…when instant information is valued over in-depth expertise, not only is it possible for every Tom, Dick and Harry (or Temi, Dumi and Hakeem) to become instant mini celebrities with half a dozen titles, it is also only natural for a new generation of Toms, Dicks and Harries to seek fast fame.
by Sinem Bilen-Onabanjo
“Fast money, fast cars; fast money, fast cars…”
Over the last few months, these lyrics to MI’s “Fast Money, Fast Cars” featuring Wizkid from the rapper’s debut album MI keep playing in my mind, ever so often, with increasing ferocity and furore. Only when I replay the words, I often find myself adding, “Fast fame, fast stardom…”
In the new age of instant gratification and 24-hour surveillance in a world reminiscent of a ‘60s dystopian novel, we are increasingly submerged in a culture that feeds, reveres and celebrates overnight fame often for fame’s sake and based on no skills or accomplishments and where there is a new generation who, when confronted with the age-old question, “What do you want to be when you grow up?”, respond in heartbeat “famous” as opposed to the once popular answers, “doctor”, “lawyer” or “teacher.”
I have always been a little sceptical of jacks of many traders, who seem to boast half a dozen titles, their business cards fast crumbling under the weight of many a title (if not talent) – come on, you know what I am talking about, don’t you? Those individuals who seem to have superpowers to cram in the jobs of, say, graphic design, photographer, make up artist, model, stylist, actor and – oh let’s not forget the most commonly flaunted – entrepreneur within one mortal body and mere 24 hours of a day.
While this tendency to diversify skills and end up master of none is nothing new under the sun, there is now a newer phenomenon – one that made me almost jump out of my skin the other day whilst browsing an up and coming fashion stylist’s Facebook timeline. This young lady, on the back of perhaps three or four published editorials since her foray into fashion, had taken to calling herself a “celebrity stylist” much like a young gentleman who has only recently burst on to the event photography scene, who has already branded himself a “celebrity photographer.”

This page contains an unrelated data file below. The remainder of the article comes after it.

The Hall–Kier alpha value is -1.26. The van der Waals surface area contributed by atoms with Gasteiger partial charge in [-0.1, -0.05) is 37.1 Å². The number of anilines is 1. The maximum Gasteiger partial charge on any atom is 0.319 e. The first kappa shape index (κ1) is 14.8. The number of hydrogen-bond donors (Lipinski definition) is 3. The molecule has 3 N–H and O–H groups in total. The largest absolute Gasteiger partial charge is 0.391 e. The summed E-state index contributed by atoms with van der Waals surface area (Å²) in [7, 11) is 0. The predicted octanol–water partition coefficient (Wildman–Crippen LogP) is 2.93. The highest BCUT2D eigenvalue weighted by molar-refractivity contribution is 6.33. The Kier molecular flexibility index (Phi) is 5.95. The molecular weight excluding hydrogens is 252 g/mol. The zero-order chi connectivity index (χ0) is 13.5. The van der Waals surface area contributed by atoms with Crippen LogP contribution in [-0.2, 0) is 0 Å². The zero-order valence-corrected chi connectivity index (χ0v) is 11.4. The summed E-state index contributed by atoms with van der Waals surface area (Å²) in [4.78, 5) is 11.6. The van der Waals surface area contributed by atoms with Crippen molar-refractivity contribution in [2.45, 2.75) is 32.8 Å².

No disrespect, but when I think of celebrity photographers, only a few names come to mind – Helmut Newton, Mario Testino, Anna Leibovitz – those stellar names who have spent at least half a century honing and perfecting their skills, and not for the sake of celebrity, but in the name of art. Hence, when an upstart newbie starts adding “celebrity” to their title on the back of a few months of experience, it does not sit well with me. Don’t get me wrong, of course there are exceptionally talented individuals who reach the dizzying heights of stardom on the back of one single shoot or one hit, but as the modifier suggests, they are exceptions to the rule. What is more, once they are at the top, we are often so dazzled by how fast they got there, we often forget the struggles they may have gone through or the failures they have had along the way. What may seem like ‘overnight celebrity’ may be the end result of many a sleepless night of burning the candle at both ends.
In an age when self-publication and self-publicity are at the click of a button, where profound ideas are reduced to 140-character sound bites, when bloggers entitle themselves editors in chief and Instagrammers fancy themselves photographers even though they may faint at the sight of an SLR camera, when instant information is valued over in-depth expertise, not only is it possible for every Tom, Dick and Harry (or Temi, Dumi and Hakeem) to become instant mini celebrities with half a dozen titles, it is also only natural for a new generation of Toms, Dicks and Harrys to seek fast fame.
While in this almost-dystopian world we live in, it may be futile to even debate the dangers of this new phenomenon we are not likely to change, there is perhaps one questions I’d like to pose anyone seeking fame and celebrity, even if it is of D-list status, “What will your legacy be?” Only when we ask ourselves, “What would I like to be celebrated for” rather than “What would I like to be famous for?” can we perhaps begin to realise that there is a world – and possibly half a century’s worth of difference – between being a celebrity and being truly celebrated for a legacy. It may not be instant, it may not be fast, but believe me, it is worth the wait.
Op-ed pieces and contributions are the opinions of the writers only and do not represent the opinions of Y!/YNaija.